East Anglian otters captured on video

Co-operative Farms installed an otter holt at Coldham Farm near Wisbech after otter spraint (droppings) were discovered on the riverbank of the farm.

Footage released today by Co-operative Farms shows at least one otter, maybe two, making use of the holt which was only installed in July.

But otters have not been the only visitors - rats, spiders and a woodmouse have also filmed inside the holt.

Tom Paybody, Assistant Manager of The Co-operative's Coldham Farm, said: 'The fact that otters have already taken up residence in the holt is amazing news, as it can often take years for an otter to inhabit a man-made holt.

'We are not sure whether it is one otter or possibly two otters but the holt is now a hive of activity.'

Otter numbers have declined in this country since the 1960s, due to depletion of their natural habitats on riverbeds, but are now increasing again. Man-made holts now provide an ideal home for them while their natural habitats recover.

Farm manager Russell Armstrong and otter expert Cliff Carson found a suitable location for the holt.

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Mr Carson, an environment officer from Middle Level Commissioners which is responsible for the river, found an otter spraint (otter droppings) on the riverbank of the farm and suggested that otters were interested in the location.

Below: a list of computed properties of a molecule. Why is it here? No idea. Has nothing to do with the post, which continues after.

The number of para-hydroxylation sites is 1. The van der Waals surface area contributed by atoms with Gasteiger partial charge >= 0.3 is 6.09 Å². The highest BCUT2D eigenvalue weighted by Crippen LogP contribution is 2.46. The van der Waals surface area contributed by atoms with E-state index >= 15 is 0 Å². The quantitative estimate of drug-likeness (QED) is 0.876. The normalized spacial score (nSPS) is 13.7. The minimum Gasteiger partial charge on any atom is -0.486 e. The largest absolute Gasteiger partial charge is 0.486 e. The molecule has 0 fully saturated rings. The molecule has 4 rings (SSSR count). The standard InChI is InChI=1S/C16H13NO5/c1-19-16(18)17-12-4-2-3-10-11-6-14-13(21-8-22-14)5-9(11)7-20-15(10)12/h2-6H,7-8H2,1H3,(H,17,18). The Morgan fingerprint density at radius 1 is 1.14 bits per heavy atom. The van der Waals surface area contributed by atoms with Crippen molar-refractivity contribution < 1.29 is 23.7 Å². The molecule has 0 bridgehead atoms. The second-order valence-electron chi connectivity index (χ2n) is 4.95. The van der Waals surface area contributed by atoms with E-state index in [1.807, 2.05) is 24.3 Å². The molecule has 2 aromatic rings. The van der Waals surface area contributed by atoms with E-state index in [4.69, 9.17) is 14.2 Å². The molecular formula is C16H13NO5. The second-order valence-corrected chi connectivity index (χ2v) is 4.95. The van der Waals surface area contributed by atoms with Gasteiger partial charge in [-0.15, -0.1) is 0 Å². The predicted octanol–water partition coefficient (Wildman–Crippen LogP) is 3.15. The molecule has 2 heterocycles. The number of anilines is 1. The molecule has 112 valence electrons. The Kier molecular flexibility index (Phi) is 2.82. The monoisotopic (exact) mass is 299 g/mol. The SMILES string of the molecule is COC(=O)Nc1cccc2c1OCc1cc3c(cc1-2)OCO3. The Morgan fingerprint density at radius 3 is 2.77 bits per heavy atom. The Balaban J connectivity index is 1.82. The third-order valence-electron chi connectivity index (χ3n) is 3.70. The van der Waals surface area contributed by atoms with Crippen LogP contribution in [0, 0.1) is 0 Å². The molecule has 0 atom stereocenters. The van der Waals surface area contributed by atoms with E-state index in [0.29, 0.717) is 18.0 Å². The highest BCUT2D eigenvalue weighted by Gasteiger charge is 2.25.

Mr Paybody said: 'The otters have obviously found a haven from the cold, but their presence also proves that the location for this holt was perfectly chosen. The good news suggests that the Coldham farm will celebrate the arrival of many more otters.'

The holt is constructed of breeze blocks and paving slabs and is built to last 20 years or more. As it is built into riverbank all that is visible on completion are two entrance pipes at the waters edge.

Motion cameras have been fitted so that Co-operative Farms can monitor any activity within the hold and sure it is providing the best conditions for any otters choosing to move into it.